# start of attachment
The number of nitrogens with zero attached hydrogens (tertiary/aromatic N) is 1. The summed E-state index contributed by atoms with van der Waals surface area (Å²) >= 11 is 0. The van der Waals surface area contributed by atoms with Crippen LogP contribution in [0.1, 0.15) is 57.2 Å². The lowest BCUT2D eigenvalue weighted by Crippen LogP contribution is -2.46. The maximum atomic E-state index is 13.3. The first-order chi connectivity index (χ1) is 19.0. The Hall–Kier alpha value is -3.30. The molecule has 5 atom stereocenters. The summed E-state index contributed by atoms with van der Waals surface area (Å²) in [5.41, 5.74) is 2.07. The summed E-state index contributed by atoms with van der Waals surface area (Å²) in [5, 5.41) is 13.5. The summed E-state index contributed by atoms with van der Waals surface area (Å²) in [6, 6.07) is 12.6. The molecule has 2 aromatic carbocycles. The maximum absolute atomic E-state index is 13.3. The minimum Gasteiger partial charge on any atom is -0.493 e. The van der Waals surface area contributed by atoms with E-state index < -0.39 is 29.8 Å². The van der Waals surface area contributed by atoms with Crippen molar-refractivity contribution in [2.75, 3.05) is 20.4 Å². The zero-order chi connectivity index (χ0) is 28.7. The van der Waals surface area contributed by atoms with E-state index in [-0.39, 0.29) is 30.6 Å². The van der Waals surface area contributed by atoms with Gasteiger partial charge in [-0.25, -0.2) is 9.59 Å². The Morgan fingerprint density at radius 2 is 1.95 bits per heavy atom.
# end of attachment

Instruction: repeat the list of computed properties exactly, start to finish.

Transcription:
The number of nitrogens with zero attached hydrogens (tertiary/aromatic N) is 1. The summed E-state index contributed by atoms with van der Waals surface area (Å²) >= 11 is 0. The van der Waals surface area contributed by atoms with Crippen LogP contribution in [0.1, 0.15) is 57.2 Å². The lowest BCUT2D eigenvalue weighted by Crippen LogP contribution is -2.46. The maximum atomic E-state index is 13.3. The first-order chi connectivity index (χ1) is 19.0. The Hall–Kier alpha value is -3.30. The molecule has 5 atom stereocenters. The summed E-state index contributed by atoms with van der Waals surface area (Å²) in [5.41, 5.74) is 2.07. The summed E-state index contributed by atoms with van der Waals surface area (Å²) in [5, 5.41) is 13.5. The summed E-state index contributed by atoms with van der Waals surface area (Å²) in [6, 6.07) is 12.6. The molecule has 2 aromatic carbocycles. The maximum absolute atomic E-state index is 13.3. The minimum Gasteiger partial charge on any atom is -0.493 e. The van der Waals surface area contributed by atoms with E-state index < -0.39 is 29.8 Å². The van der Waals surface area contributed by atoms with Crippen molar-refractivity contribution in [2.75, 3.05) is 20.4 Å². The zero-order chi connectivity index (χ0) is 28.7. The van der Waals surface area contributed by atoms with E-state index in [-0.39, 0.29) is 30.6 Å². The van der Waals surface area contributed by atoms with Gasteiger partial charge in [-0.25, -0.2) is 9.59 Å². The Morgan fingerprint density at radius 2 is 1.95 bits per heavy atom.